Wednesday, January 28, 2009

Rachel Getting Married

"Just as Long as there's Health"

Dearly Beloved, we are gathered here to join Robert Altman's "A Wedding," James L. Brooks' "Terms of Endearment," Robert Redford's "Ordinary People," and Otto Preminger's "Tell Me That You Love Me, Junie Moon" in a Wholly hand-held digitized Indie Matrimony. Do you promise to love and cherish this movie through Sundance and Award-Season, through Oscar Campaigns and Buzz-Kill. Do you promise to watch over the dodgy home-movie-like photography, the world-music wedding sequences, the roller-coaster ride of joyful scene, painful revelation, funny scene, hysterical over-reaction, calming lull, screaming match, cathartic suicide attempt, reconciliation and subtle revelation?

You do? Really? ....(really?!)

Well...uh...then, may I present
"Rachel Getting Married," a fine film with a good pedigree that manages to unfold slowly like an Altman film, but with a definite point to reach, story-wise and some terrific performances by a great ensemble cast. I've seen lots of culture-clash wedding movies before--they're a good source for forced comedy, always a little too forced. But here, from a script by Jenny Lumet (Sidney's kid), the complicated back-story is revealed organically, when the characters are ready to reveal it, with a protracted amount of time thwacking and hacking through the thicket of recrimination and resentment and nobody talking about "it," they're usually raising their voices about what's happening right NOW! There are moments you want to walk out into the lobby discretely to let them work it all out, which happens quite a bit in this movie.

The tough part in this type of thing is for the actors to carry the history without giving too much away and to prolong the interest, and fortunately,
Jonathan Demme has cast a great range of actors, particularly funny-man Bill Irwin, who is a more interior and less volcanic Robin Williams. When Williams has a plot revelation, it's everything to keep it contained in a burst of hyper-volatility, but Irwin (who goofed with Williams in the "Don't Worry, Be Happy" video) is a more suppressed performer, with the discipline of a mime. Revelations have to be pulled out of him (with an invisible rope!).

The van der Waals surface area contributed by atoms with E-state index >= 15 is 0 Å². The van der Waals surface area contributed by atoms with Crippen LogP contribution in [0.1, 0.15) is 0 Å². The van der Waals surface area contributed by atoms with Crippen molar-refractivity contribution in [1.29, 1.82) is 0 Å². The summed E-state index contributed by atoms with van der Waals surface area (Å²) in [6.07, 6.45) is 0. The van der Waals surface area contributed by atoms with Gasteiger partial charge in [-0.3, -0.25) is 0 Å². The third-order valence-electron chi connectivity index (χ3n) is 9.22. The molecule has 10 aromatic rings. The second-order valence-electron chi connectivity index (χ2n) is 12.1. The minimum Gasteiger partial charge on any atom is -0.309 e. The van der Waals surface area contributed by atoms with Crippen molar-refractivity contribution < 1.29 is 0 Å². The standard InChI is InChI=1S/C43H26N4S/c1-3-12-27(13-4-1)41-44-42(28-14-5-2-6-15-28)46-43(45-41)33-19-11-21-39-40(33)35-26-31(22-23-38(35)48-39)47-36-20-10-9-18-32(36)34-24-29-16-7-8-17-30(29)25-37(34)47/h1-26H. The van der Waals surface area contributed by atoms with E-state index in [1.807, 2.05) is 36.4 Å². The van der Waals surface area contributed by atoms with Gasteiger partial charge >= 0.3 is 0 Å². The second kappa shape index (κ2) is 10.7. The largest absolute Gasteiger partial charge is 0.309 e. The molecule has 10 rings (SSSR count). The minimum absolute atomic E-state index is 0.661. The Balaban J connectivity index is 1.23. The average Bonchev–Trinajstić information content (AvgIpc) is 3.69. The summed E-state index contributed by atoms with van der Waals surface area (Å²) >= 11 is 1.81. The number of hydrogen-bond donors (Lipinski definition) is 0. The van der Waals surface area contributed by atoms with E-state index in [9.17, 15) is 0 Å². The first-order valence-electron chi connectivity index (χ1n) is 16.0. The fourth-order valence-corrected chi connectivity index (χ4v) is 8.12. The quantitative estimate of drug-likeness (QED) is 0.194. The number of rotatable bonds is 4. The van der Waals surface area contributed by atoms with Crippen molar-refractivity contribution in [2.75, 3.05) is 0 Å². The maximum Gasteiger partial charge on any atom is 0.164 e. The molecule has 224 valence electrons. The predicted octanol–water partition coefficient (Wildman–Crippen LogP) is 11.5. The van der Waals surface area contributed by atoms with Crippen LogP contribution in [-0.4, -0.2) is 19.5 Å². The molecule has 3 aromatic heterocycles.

As his wife (and support system),
Anna Deavere Smith--a great joy in "The West Wing," and was one of the few actors to come out looking good in "The Human Stain." As Irwin's ex-wife, Debra Winger, and anytime Winger's in a movie, it's an event. Here, she's the mom-harpie that she played against in "Terms of Endearment," and where Shirley MacLaine was show-stopping trooper, Winger submerges it, and lets it out in dribs and drabs, which is the perfect strategy. Rosemarie DeWitt plays the eponymous "Rachel" (and why that title is so important becomes clear in the film) in a role that at the dawn of the indie boom would have been played by Annabeth Gish.

But over-shadowing the movie
like a little black cloud is Anne Hathaway as the family member with a three day pass from re-hab, who's working on addictions to well, just about everything...booze, narcotics, tobacco, danger, sex, drama, attention ("Hello, I'm Shiva, the Destroyer," she begins her wedding toast).
There's a semi-running gag of her running into people all-too-familiar with her past (A 7-11 clerk sees her enter and brightens, "Didn't I see you on "Cops?"). Hathaway is a little thunderstorm, chain-smoking, machine-gunning dialogue, hyper-needy, guaranteed to say the inappropriate thing, and every scene she's in you wait for the bomb to go off--she's your worst Liza Minnelli nightmare. And when she reaches a moment of relative tranquility, the film loses some of its charge, even though it's nice to have a little "relative" peace and quiet. Don't count her out of the Oscar race.

"Rachel Getting Married" is a Matinee.

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